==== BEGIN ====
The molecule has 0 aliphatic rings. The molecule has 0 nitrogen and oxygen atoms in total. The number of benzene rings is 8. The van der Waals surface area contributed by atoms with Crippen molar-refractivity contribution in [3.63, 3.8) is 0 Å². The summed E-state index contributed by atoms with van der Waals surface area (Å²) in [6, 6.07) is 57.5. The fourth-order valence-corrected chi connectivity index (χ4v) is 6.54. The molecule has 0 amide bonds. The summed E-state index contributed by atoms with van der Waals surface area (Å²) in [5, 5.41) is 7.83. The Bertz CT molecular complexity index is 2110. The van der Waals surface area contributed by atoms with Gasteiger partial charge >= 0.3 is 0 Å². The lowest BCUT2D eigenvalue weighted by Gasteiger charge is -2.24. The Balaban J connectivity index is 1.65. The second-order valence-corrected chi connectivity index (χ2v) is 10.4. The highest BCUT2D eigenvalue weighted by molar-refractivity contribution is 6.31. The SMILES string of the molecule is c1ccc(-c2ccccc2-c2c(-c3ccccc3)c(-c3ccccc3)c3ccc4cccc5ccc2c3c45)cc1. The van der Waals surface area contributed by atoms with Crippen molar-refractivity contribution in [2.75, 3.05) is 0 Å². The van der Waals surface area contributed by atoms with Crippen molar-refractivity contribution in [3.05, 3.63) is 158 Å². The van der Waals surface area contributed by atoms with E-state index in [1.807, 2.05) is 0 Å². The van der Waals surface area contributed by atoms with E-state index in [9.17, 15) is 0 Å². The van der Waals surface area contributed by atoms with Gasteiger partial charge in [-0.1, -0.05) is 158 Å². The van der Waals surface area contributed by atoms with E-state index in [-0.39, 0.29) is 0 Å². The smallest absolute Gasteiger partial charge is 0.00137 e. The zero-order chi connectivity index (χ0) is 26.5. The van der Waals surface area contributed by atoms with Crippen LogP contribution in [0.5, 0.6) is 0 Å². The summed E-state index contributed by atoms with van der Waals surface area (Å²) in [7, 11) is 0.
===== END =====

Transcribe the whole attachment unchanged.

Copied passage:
The molecule has 0 aliphatic rings. The molecule has 0 nitrogen and oxygen atoms in total. The number of benzene rings is 8. The van der Waals surface area contributed by atoms with Crippen molar-refractivity contribution in [3.63, 3.8) is 0 Å². The summed E-state index contributed by atoms with van der Waals surface area (Å²) in [6, 6.07) is 57.5. The fourth-order valence-corrected chi connectivity index (χ4v) is 6.54. The molecule has 0 amide bonds. The summed E-state index contributed by atoms with van der Waals surface area (Å²) in [5, 5.41) is 7.83. The Bertz CT molecular complexity index is 2110. The van der Waals surface area contributed by atoms with Gasteiger partial charge >= 0.3 is 0 Å². The lowest BCUT2D eigenvalue weighted by Gasteiger charge is -2.24. The Balaban J connectivity index is 1.65. The second-order valence-corrected chi connectivity index (χ2v) is 10.4. The highest BCUT2D eigenvalue weighted by molar-refractivity contribution is 6.31. The SMILES string of the molecule is c1ccc(-c2ccccc2-c2c(-c3ccccc3)c(-c3ccccc3)c3ccc4cccc5ccc2c3c45)cc1. The van der Waals surface area contributed by atoms with Crippen molar-refractivity contribution in [2.75, 3.05) is 0 Å². The van der Waals surface area contributed by atoms with Crippen molar-refractivity contribution in [3.05, 3.63) is 158 Å². The van der Waals surface area contributed by atoms with E-state index in [1.807, 2.05) is 0 Å². The van der Waals surface area contributed by atoms with E-state index in [9.17, 15) is 0 Å². The van der Waals surface area contributed by atoms with Gasteiger partial charge in [-0.1, -0.05) is 158 Å². The van der Waals surface area contributed by atoms with E-state index in [-0.39, 0.29) is 0 Å². The smallest absolute Gasteiger partial charge is 0.00137 e. The zero-order chi connectivity index (χ0) is 26.5. The van der Waals surface area contributed by atoms with Crippen LogP contribution in [0.5, 0.6) is 0 Å². The summed E-state index contributed by atoms with van der Waals surface area (Å²) in [7, 11) is 0.